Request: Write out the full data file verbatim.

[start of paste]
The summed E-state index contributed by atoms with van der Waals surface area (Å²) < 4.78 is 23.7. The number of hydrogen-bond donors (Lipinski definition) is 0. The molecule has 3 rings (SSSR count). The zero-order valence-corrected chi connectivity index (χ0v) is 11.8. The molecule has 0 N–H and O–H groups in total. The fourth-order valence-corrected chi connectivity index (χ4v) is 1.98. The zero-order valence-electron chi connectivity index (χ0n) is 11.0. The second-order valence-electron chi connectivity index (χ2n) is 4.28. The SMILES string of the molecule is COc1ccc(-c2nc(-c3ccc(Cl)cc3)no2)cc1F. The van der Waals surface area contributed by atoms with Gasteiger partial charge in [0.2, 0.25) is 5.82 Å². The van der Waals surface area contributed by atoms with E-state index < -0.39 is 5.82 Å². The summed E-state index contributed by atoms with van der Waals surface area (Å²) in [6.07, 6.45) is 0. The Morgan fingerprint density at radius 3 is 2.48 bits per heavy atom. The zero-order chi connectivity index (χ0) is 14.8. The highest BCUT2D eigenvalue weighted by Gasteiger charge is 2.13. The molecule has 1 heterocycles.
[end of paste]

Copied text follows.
The summed E-state index contributed by atoms with van der Waals surface area (Å²) < 4.78 is 23.7. The number of hydrogen-bond donors (Lipinski definition) is 0. The molecule has 3 rings (SSSR count). The zero-order valence-corrected chi connectivity index (χ0v) is 11.8. The molecule has 0 N–H and O–H groups in total. The fourth-order valence-corrected chi connectivity index (χ4v) is 1.98. The zero-order valence-electron chi connectivity index (χ0n) is 11.0. The second-order valence-electron chi connectivity index (χ2n) is 4.28. The SMILES string of the molecule is COc1ccc(-c2nc(-c3ccc(Cl)cc3)no2)cc1F. The van der Waals surface area contributed by atoms with Gasteiger partial charge in [0.2, 0.25) is 5.82 Å². The van der Waals surface area contributed by atoms with E-state index < -0.39 is 5.82 Å². The summed E-state index contributed by atoms with van der Waals surface area (Å²) in [6.07, 6.45) is 0. The Morgan fingerprint density at radius 3 is 2.48 bits per heavy atom. The zero-order chi connectivity index (χ0) is 14.8. The highest BCUT2D eigenvalue weighted by Gasteiger charge is 2.13. The molecule has 1 heterocycles.